Britain’s Got Talent‘s Susan Boyle Shoots to YouTube Stardom

The global community created by online video means that we can now watch a star be born — thousands of miles away, on a show unavailable on American TV — in real time. Witness Susan Boyle.

Boyle, who performed I Dreamed A Dream from Les Miserables on Britain’s Got Talent last weekend, has become a viral sensation in mere days, thanks to the (at last check) roughly 15 million views her performance has garnered on YouTube. There are so many details that make this clip flat-out brilliant — Boyle’s sassy response to questions about her age and the heavily eyelinered teenager in the audience whom the camera catches eye-rolling at Boyle’s dream to become a professional singer are just two of the choicest. Oh, and of course, her actual performance, which is beautiful — so beautiful, in fact, that the judges all but apologize for having such low expectations of Boyle’s abilities, which were clearly based solely on her appearance.

Boyle’s backstory isn’t detailed on the show, but subsequent news coverage has detailed how the 47-year-old karaoke enthusiast spent most of her life taking care of her mother, who passed away a year or so ago. It’s the sort of underdog story people love — and especially love watching on YouTube.

One interesting twist to this story is that the producers of Britain’s Got Talent have not taken down the many YouTube bootlegs available currently, despite having a half-decent video of her performance on the show’s official site. The Guardian reports that the official site has also seen a major boost in traffic, with video views jumping by 500 percent, but the Guardian itself, however, embeds in the piece a YouTube version of the performance.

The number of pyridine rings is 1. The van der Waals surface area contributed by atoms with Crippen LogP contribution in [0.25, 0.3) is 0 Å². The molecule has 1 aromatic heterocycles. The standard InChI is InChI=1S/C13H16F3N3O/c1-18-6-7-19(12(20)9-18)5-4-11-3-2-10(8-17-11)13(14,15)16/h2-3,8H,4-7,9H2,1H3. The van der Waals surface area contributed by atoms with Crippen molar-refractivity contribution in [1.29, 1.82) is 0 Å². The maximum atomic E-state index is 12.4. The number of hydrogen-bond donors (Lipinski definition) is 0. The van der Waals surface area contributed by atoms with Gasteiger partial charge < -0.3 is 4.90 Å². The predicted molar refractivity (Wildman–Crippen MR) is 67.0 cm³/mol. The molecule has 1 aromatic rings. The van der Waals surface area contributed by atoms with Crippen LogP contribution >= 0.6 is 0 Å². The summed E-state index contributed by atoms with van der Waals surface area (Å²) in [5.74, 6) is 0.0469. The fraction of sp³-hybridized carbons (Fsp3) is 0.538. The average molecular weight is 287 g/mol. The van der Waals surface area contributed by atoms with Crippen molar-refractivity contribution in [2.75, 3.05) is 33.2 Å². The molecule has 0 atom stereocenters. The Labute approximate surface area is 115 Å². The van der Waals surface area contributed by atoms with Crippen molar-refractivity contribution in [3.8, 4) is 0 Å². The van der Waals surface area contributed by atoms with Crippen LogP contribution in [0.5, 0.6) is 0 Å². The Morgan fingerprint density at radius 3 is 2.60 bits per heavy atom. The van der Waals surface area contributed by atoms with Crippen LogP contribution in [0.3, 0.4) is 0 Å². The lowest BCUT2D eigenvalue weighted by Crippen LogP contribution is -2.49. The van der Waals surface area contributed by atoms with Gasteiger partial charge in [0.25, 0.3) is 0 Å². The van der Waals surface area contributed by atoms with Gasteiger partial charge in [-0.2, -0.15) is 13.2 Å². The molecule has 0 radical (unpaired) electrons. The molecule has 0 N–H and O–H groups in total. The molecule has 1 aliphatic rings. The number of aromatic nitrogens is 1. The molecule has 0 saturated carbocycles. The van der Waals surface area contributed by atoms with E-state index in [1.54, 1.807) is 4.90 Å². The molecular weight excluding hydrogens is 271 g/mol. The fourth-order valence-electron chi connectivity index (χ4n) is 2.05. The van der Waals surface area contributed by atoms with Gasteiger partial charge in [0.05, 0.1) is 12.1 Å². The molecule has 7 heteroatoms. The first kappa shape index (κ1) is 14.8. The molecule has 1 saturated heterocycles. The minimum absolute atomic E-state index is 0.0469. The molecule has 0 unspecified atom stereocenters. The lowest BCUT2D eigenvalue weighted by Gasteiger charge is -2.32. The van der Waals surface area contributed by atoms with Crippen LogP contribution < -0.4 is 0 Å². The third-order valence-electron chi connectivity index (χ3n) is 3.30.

Appearing on The Early Show this morning, Boyle put no emphasis on where Americans might be able to watch her next performance, perhaps knowing all too well that they’ll watch it where they want to. As Tony winner Patti LuPone, who was the first to perform I Dreamed a Dream and spoke to Boyle via phone on the show, said, “I saw it on YouTube like everybody else.”

While American Idol contestants tend to languish in bargain bins or off-Broadway musicals, Boyle’s predecessor in viral fame, Paul Potts, was far more successful. After winning Britain’s Got Talent in 2007, Paul Potts continued singing, completing a 85-city concert tour in November 2008 and continuing to make regular appearances — his second album, Passione, will be out on Columbia Records May 5th. And it’s worth noting that since 2007 he has embraced the medium that made him an international star, actively using YouTube along with his well-designed official site.

Boyle’s story is still in progress — in fact, she has quite a long way to go. There are seven more weeks of auditions before the show’s final round of performances on May 30, and there’s no guarantee that she’ll make it to the end. But if she continues to bring the same cheeky attitude, passion and awe-inspiring talent to the show week after week, her success could easily become the story of the summer.

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